Maui Life Homes / Metro Life Homes - Kihei, HI
Hawaii and California Real Estate (310) 497-9407

Rachel, you make a good observation. When one fine-tunes the comparison model to more of an apples-to-apples scenario, the more accurate the results. Thanks!

Dec 27, 2013 03:27 PM #15
Rainer
16,449
Rachel Massey, SRA, AI-RRS
Ann Arbor, MI
Proudly appraising Washtenaw County since 1989
Thank you all for the comments. Price trends can vary depending on the data you use. Good idea to use more than one measure and then reconcile to what you believes makes most sense in your LOCAL market.
Dec 27, 2013 07:17 PM #16
Rainmaker
3,366,076
Nina Hollander
Coldwell Banker Realty - Charlotte, NC
Your Charlotte/Ballantyne/Waxhaw/Fort Mill Realtor

I am forever reminding my clients that real estate is not national, and not even local, but truly hyperlocal.

Dec 27, 2013 08:36 PM #17
Rainmaker
1,378,459
Cheryl Ritchie
RE/MAX Leading Edge www.GoldenResults.com - Huntingtown, MD
Southern Maryland 301-980-7566

It does boil down to local knowledge and realizing how to professionally interpret your local data.

Dec 27, 2013 09:08 PM #18
Rainmaker
1,395,377
Michael Setunsky
Woodbridge, VA
Your Commercial Real Estate Link to Northern VA

Rachel, your analysis make perfect sense to compare apples to apples. However, distress sales are usually included and tend to bring down market values.

Dec 27, 2013 10:15 PM #19
Rainer
16,449
Rachel Massey, SRA, AI-RRS
Ann Arbor, MI
Proudly appraising Washtenaw County since 1989
Try segmenting the sales with the distressed sales as well as without. And my market to distressed sales, if included, actually bring the trend up not down. The reason that they bring the price trend up, is that we have fewer of them. As the number of them decline the price trends appear to be higher than they actually are as evidenced by the graph above.
Dec 27, 2013 10:22 PM #20
Rainer
16,449
Rachel Massey, SRA, AI-RRS
Ann Arbor, MI
Proudly appraising Washtenaw County since 1989
Sorry about the confusing last post. I need to make sure to view my voice texting before I post.
Dec 27, 2013 10:25 PM #21
Rainmaker
415,979
Bill and MaryAnn Wagner
Wagner Real Estate Group - Ocean City, NJ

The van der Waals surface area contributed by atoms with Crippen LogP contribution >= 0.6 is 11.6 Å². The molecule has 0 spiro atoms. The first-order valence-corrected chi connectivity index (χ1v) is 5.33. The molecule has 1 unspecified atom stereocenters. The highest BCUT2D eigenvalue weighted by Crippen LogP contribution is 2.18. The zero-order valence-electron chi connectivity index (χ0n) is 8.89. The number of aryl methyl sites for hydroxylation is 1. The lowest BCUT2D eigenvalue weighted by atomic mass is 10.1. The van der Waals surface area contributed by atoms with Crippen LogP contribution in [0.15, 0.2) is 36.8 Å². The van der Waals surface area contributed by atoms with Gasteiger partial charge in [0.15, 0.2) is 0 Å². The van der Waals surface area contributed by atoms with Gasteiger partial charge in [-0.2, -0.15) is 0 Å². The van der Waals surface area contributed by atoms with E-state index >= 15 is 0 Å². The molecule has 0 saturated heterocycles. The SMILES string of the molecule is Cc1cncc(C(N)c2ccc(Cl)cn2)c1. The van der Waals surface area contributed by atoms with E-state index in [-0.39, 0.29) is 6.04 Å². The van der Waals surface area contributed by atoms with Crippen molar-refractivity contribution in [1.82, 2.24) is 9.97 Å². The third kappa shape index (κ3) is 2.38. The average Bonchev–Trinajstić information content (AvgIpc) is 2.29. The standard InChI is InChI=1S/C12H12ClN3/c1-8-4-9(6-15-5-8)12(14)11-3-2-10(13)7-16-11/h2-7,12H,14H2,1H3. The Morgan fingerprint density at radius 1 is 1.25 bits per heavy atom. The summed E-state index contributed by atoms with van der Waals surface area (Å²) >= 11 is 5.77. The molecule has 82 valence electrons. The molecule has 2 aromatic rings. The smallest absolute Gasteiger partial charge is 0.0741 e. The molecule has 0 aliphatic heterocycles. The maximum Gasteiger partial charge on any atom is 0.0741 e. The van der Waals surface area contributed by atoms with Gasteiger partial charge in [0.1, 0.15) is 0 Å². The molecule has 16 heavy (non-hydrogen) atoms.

Jersey Shore and South Jersey Real Estate

Rachel,

You're correct about segmenting the market. Days on market can also be negatively affected by distressed sales.

Dec 27, 2013 10:41 PM #22
Rainmaker
2,531,709
Richie Alan Naggar
people first...then business Ran Right Realty - Riverside, CA
agent & author

Yes to seeing what is in front of our faces and also hearing about elsewhere too

Dec 27, 2013 11:59 PM #23
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Peter Pfann @ eXp Realty Pfanntastic Properties in Victoria, Since 1986.
eXp Realty, Victoria BC www.pfanntastic.com - Victoria, BC
Talk To or Text Peter 250-213-9490

Hi Rachel,

My point exactly, from town to town, region to region, real estate trends, markets and future is so very local, that using anything but local information to educate local clients would be unprofessional

Happy Holidays and a Pfanntastic 2014

Dec 28, 2013 12:13 AM #24
Rainer
16,449
Rachel Massey, SRA, AI-RRS
Ann Arbor, MI
Proudly appraising Washtenaw County since 1989
Thanks Peter, everything in real estate is local in my opinion. What happens in your market if you take one school district and compare all sales to only arms length sales? I would love to see what other areas would show. Can you try it over a two year period like this?
Dec 28, 2013 12:30 AM #25
Rainmaker
1,080,379
Sharon Alters
Coldwell Banker Vanguard Realty - 904-673-2308 - Fleming Island, FL
Realtor - Homes for Sale Fleming Island FL

Rachel, it is so misleading for a buyer or seller to read a headline and think it will definitely apply to their situation. Great job explaining the data in your area.

Dec 28, 2013 02:22 PM #26
Rainer
16,449
Rachel Massey, SRA, AI-RRS
Ann Arbor, MI
Proudly appraising Washtenaw County since 1989
Thanks Sharon :)
Dec 28, 2013 09:38 PM #27
Rainer
328,994
Jimmy Faulkner
Florida. Homes Realty & Mortgage - Wantagh, NY
The Best Of St. Augustine

You have to stay local with any market data. Banks require that their appraisals are all from local data unless circumstances require going out of market area called matched pairs, which is unusual.

Dec 29, 2013 09:43 AM #28
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Rainer
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Rachel Massey, SRA, AI-RRS

Proudly appraising Washtenaw County since 1989